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Language facts: Polish

Polish is a West Slavic language and the official language of Poland. It is most closely related to Czech and Slovak, sharing the region of Central Europe. 

It is spoken by around 55 million people around the world, primarily in Poland (around 38 million), and by immigrant communities in many countries in Europe, the UAE and USA (there are 11 million Polish Americans and a vast diaspora lives also in the UK). It is also one of the official EU languages. 

LANGUAGE OF A COMPLICATED TERRITORY

Polish language appeared around the 10th century as a result of an emerging Polish state. Until accepting Christianity and the Latin script, there was no alphabet to write Polish down so it existed only in spoken form. Despite a very complicated history of Poland and Polish people, and many attempts to suppress the language, its literature still developed. Nowadays, Polish is the second most widely spoken Slavic language in the world (after Russian), even surpassing Ukrainian. 

The language has some quite interesting grammar rules. Polish is highly inflected with seven cases for nouns, pronouns and adjectives. It also has a complex gender system, but uses only three tenses. There are no definite or indefinite articles in Polish. Interestingly, when formally addressing someone (even in direct personal communication), Polish switch from second to third person and use the pronouns pan (Mr.), pani (Mrs.) or panstwo (plural - equivalent to "ladies and gentlemen").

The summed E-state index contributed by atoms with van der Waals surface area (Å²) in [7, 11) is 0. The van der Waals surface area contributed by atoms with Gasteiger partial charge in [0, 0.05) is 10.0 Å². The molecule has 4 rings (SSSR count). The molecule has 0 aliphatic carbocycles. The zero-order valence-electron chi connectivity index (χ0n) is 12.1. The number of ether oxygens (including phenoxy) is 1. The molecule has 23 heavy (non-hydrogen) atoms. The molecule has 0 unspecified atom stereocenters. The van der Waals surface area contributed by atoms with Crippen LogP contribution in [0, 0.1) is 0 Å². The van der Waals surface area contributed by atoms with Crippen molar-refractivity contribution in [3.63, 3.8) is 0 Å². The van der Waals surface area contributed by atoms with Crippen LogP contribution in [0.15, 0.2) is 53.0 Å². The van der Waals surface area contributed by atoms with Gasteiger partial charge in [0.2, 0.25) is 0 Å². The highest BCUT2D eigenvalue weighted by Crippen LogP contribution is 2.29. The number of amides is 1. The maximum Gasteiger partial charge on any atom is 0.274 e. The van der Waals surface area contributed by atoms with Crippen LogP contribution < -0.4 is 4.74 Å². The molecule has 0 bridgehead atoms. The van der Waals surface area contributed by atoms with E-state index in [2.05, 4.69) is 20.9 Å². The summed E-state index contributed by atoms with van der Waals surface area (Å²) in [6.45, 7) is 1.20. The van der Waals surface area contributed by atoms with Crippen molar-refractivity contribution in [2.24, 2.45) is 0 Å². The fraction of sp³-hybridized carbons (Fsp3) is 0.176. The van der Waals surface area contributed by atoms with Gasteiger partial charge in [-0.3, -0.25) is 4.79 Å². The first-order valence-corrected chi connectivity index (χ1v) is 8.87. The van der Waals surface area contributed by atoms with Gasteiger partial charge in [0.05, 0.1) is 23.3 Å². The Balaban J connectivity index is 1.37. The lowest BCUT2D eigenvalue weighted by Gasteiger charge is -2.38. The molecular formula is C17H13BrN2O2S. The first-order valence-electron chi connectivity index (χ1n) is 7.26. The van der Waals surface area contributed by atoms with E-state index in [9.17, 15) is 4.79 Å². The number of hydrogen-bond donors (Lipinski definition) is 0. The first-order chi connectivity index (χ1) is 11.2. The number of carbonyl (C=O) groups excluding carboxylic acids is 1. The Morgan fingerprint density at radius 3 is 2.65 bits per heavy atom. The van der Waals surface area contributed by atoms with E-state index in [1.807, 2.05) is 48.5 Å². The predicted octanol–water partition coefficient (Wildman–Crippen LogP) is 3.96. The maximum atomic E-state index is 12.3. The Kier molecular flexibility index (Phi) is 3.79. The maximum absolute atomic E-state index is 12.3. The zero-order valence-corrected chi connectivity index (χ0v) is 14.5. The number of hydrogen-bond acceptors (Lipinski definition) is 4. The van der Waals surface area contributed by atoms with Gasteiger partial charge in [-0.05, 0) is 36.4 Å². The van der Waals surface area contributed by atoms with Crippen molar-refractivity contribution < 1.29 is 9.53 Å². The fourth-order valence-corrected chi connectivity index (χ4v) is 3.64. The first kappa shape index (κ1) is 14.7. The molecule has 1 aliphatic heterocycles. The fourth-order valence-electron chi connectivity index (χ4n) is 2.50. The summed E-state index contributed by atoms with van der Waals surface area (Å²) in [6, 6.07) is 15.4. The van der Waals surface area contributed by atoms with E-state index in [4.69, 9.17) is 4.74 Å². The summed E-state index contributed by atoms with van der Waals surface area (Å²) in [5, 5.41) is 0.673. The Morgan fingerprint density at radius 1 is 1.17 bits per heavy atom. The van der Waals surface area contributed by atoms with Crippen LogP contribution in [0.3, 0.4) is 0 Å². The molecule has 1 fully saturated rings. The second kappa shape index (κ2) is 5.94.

POLISH ALPHABET

In addition to the standard Latin alphabet, Polish uses 9 special characters (ą, ć, ę, ł, ń, ó, ś, ź, ż; Ą, Ć, Ę, Ł, Ń, Ó, Ś, Ź, Ż) and special character pairs (ch, cz, dz, dż, dź, sz, rz) which represent sounds not available in the Latin alphabet. 

A Ą B C Ć D E Ę F G H I J K L Ł M N Ń O Ó P R S Ś T U W Y Z Ź Ż

a ą b c ć d e ę f g h i j k l ł m n ń o ó p r s ś t u w y z ź ż

Language facts: Swahili

Swahili (or Kiswahili) is a language from the Niger-Congo branch, included in the group of Bantu languages. It is spoken in several East African countries, even reaching across the Mozambique Channel to northern Mozambique and is considered a lingua francain the area of the African Great Lakes as well as other parts of Southeast Africa. 

Swahili is the official language in Kenya, Tanzania, Uganda and Comoros. It is spoken by tens of million of people, possibly even by more than one hundred million people, either as a primary or secondary language.  

Lingua franca of Southeast Africa

This language dates back at least 1,000 years, being in fact the first language of the Swahili people, and originally spread mainly in coastal region by fishermen. During the colonial period, it has been much influenced by German, English, Portuguese, French and even Arabic. It was in fact the German colonists who declared Swahili as the general administrative language in mainland Tanzania (back then Tanganyika). English colonists had similar plans with Swahili in Kenya, but without any official conclusion. However, after the British took over Tanzania – the former colony of the defeated Germany – they instituted Swahili as a common language for lower levels of education and administration in all British colonies in the area (while secondary education and governance would be in English only).

Since 1928, when a conference in Mombasa was held in order to standardize Swahili language and provide it also with a written form (the language uses the Zanzibar Swahili dialect Kiunguja as a basis for standardization), the language has been regulated by the National Swahili Council in Tanzania. Today, Arabic language is gaining influence in Swahili language evolution due to the large amount of Arabic-speaking Muslim inhabitants in the region's east coast.